Landmark Supreme Court Discrimination Decision
The restriction on sex discrimination in Title VII of the Civil Rights Act protects transgender and gay workers says the UNITED STATES Supreme Court in a landmark ruling on Monday, June 16.
Unexpected author for the majority…
For this historic discrimination ruling, Justice Neil M. Gorsuch wrote the opinion of the majority. The majority included Chief Justice John G. Roberts Jr. and Justices Ruth Bader Ginsburg, Stephen G. Breyer, Sonia Sotomayor and Elena Kagan.
“Today, we must decide whether an employer can fire someone simply for being homosexual or transgender,” wrote Gorsuch. “The answer is clear. An employer who fires an individual for being homosexual or transgender fires that person for traits or actions it would not have questioned in members of a different sex. Sex plays a necessary and undisguisable role in the decision, exactly what Title VII forbids.
“Those who adopted the Civil Rights Act might not have anticipated their work would lead to this particular result. Likely, they weren’t thinking about many of the act’s consequences that have become apparent over the years, including its prohibition against discrimination on the basis of motherhood or its ban on the sexual harassment of male employees. But the limits of the drafters’ imagination supply no reason to ignore the law’s demands.“
Prior to the Supreme Court
The ruling was released based on a combination of cases heard by the Court, Bostock v. Clayton County, Altitude Express v. Zarda, and also R.G. & G.R. Harris Funeral Service Homes v. Equal Employment Opportunity Commission.
In Bostock, child advocate Gerald Bostock was discharged after he began participating in a gay entertainment softball league, resulting in defaming remarks from prominent members of the local area.
In Altitude Express, skydiving instructor Donald Zarda was discharged days after he discussed that he was gay. Zarda was later on killed in a skydiving accident.
In R.G. & G.R. Harris Funeral Homes, terminated Aimee Stephens. The did so after she informed her company that she intended to live and work full-time as a female. Stephens died in May at age 59 after suffering from kidney disease.
The estates of Zarda and also Stephens continued the instances.
Gorsuch noted the “ordinary public meaning” of Title VII at the time of its fostering leads to “a straightforward rule” that a company breaches Title VII when it intentionally fires a private based partially on sex.
Gorsuch also pointed out the 1989 High court choice Price Waterhouse v. Hopkins, which held that Title’s VII’s ban on sex discrimination shields those that don’t comply with gender norms.
Practical discrimination examples from Justice Gorsuch
Justice Gorsuch gave some examples of exactly how Title VII and Supreme Court precedent apply in cases of transgender and gay employees.
First, say a male employee and also a woman are both attracted to guys. Only the male employee is terminated because of that attraction. In doing so, the employer intentionally singles out the male employee in part due to the employee’s sex, Gorsuch claimed.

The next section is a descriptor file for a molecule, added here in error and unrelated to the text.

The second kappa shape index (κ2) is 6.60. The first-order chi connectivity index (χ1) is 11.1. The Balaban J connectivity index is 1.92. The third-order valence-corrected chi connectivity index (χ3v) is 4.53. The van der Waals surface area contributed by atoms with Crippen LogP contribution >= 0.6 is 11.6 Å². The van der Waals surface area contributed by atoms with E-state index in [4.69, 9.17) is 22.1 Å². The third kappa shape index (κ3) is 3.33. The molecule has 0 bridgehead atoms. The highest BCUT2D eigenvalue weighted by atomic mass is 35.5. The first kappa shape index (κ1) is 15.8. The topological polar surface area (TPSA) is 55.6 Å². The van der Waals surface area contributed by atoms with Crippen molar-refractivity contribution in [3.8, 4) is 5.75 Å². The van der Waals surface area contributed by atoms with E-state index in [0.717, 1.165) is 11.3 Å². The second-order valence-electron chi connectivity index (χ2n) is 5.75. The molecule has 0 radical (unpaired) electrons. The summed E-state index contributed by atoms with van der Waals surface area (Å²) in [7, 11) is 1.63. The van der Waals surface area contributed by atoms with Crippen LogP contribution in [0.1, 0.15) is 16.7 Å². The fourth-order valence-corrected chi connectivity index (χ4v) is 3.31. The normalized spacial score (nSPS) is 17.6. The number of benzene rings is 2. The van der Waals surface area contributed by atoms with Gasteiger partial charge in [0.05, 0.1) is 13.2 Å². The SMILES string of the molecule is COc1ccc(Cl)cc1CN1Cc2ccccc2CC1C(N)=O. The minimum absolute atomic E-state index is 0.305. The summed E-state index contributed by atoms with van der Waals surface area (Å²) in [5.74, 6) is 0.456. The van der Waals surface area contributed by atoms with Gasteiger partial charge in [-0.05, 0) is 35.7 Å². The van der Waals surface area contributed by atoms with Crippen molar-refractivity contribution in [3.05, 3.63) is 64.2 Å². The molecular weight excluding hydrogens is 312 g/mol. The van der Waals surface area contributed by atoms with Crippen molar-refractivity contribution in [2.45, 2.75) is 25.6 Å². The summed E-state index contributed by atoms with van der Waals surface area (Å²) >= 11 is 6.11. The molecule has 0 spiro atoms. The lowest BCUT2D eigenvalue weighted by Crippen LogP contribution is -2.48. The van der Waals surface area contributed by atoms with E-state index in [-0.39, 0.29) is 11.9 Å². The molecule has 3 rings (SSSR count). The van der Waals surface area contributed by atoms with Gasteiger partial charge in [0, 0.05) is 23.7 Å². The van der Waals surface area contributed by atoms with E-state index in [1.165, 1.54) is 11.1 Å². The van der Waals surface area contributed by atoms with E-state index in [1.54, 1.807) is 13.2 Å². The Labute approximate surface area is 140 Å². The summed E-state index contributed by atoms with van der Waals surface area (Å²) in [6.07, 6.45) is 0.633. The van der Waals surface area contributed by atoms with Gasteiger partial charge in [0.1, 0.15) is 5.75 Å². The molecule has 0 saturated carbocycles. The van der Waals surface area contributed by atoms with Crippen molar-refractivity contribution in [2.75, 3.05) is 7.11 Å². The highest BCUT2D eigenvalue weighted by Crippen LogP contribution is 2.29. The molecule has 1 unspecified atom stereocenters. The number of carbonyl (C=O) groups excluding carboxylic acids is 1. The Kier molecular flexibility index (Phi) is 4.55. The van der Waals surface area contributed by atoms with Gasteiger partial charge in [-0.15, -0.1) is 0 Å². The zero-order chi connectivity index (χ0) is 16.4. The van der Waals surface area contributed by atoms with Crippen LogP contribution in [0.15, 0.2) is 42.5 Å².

A transgender staff member as well as a woman employee both identify as women. The company fires only the transgender staff member. In this case the company intentionally penalizes a person identified as male at birth for attributes or actions that it endures in a worker identified as female at birth, Gorsuch stated.
It isn’t a defense for the company to say it discharges all male and women workers that are homosexual or transgender, Gorsuch claimed.
Justice Gorsuch continues “So just as an employer who fires both Hannah and Bob for failing to fulfill traditional sex stereotypes doubles rather than eliminates Title VII liability, an employer who fires both Hannah and Bob for being gay or transgender does the same.”
Nation’s largest attorney group is on board.
American Bar Association head Judy Perry Martinez applauded the choice in a statement published Monday.
“The American Bar Association celebrates today’s landmark U.S. Supreme Court decision vindicating the civil rights of transgender workers, and lesbians, gay men, and bisexual workers,” Martinez said. In its 6-3 decision, “the court affirmed the right to work in this country free of discrimination because of gender identity or sexuality, a right the ABA defended in an amicus brief it filed in the case.“
Justice Samuel A. Alito Jr. dissented in a viewpoint joined by Justice Clarence Thomas.
“There is only one word for what the court has done today: legislation. The document that the court releases is in the form of a judicial opinion interpreting a statute, but that is deceptive,” Alito wrote.
Justice Brett M. Kavanaugh argued in a separate dissent. He said that there are excellent argued reasons to modify Title VII to protect discrimination on the basis of sexual preference, yet the question is for Congress to choose.
He wrote. “I have the greatest, and unyielding, respect for my colleagues and for their good faith.” Just Kavanaugh continued, “ But when this court usurps the role of Congress, as it does today, the public understandably becomes confused about who the policymakers really are in our system of separated powers and inevitably becomes cynical about the oft-repeated aspiration that judges base their decisions on law rather than on personal preference. The best way for judges to demonstrate that we are deciding cases based on the ordinary meaning of the law is to walk the walk, even in the hard cases when we might prefer a different policy outcome.“
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